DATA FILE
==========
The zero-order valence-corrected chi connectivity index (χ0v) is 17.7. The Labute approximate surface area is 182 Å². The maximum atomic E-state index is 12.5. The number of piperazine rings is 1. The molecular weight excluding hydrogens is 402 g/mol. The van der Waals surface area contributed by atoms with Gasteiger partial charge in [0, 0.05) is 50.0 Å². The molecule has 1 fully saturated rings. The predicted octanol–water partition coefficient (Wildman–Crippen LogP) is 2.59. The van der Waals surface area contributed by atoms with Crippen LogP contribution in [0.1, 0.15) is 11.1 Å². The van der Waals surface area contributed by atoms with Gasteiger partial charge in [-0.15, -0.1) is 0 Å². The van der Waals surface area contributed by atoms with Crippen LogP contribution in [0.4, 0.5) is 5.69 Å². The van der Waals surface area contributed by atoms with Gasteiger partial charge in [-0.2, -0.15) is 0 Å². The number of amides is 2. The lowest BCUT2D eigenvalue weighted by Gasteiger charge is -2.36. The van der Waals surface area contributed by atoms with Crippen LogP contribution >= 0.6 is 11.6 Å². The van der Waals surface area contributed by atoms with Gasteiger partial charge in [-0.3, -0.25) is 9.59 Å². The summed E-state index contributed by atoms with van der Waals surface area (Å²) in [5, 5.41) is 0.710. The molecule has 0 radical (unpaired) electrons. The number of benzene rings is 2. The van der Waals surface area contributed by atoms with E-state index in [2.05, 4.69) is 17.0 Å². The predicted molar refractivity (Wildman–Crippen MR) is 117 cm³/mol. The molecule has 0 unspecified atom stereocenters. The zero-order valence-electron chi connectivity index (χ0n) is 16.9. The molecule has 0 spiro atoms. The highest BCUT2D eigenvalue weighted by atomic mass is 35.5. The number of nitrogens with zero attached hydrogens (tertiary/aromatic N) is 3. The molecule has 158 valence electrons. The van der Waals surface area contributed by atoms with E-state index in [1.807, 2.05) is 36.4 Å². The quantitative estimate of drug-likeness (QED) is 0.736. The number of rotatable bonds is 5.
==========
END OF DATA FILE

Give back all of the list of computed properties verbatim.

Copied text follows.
The zero-order valence-corrected chi connectivity index (χ0v) is 17.7. The Labute approximate surface area is 182 Å². The maximum atomic E-state index is 12.5. The number of piperazine rings is 1. The molecular weight excluding hydrogens is 402 g/mol. The van der Waals surface area contributed by atoms with Gasteiger partial charge in [0, 0.05) is 50.0 Å². The molecule has 1 fully saturated rings. The predicted octanol–water partition coefficient (Wildman–Crippen LogP) is 2.59. The van der Waals surface area contributed by atoms with Crippen LogP contribution in [0.1, 0.15) is 11.1 Å². The van der Waals surface area contributed by atoms with Gasteiger partial charge in [-0.15, -0.1) is 0 Å². The van der Waals surface area contributed by atoms with Crippen LogP contribution in [0.4, 0.5) is 5.69 Å². The van der Waals surface area contributed by atoms with Gasteiger partial charge in [-0.2, -0.15) is 0 Å². The number of amides is 2. The lowest BCUT2D eigenvalue weighted by Gasteiger charge is -2.36. The van der Waals surface area contributed by atoms with Crippen LogP contribution >= 0.6 is 11.6 Å². The van der Waals surface area contributed by atoms with Gasteiger partial charge in [-0.3, -0.25) is 9.59 Å². The summed E-state index contributed by atoms with van der Waals surface area (Å²) in [5, 5.41) is 0.710. The molecule has 0 radical (unpaired) electrons. The number of benzene rings is 2. The van der Waals surface area contributed by atoms with E-state index in [2.05, 4.69) is 17.0 Å². The predicted molar refractivity (Wildman–Crippen MR) is 117 cm³/mol. The molecule has 0 unspecified atom stereocenters. The zero-order valence-electron chi connectivity index (χ0n) is 16.9. The molecule has 0 spiro atoms. The highest BCUT2D eigenvalue weighted by atomic mass is 35.5. The number of nitrogens with zero attached hydrogens (tertiary/aromatic N) is 3. The molecule has 158 valence electrons. The van der Waals surface area contributed by atoms with E-state index in [1.807, 2.05) is 36.4 Å². The quantitative estimate of drug-likeness (QED) is 0.736. The number of rotatable bonds is 5.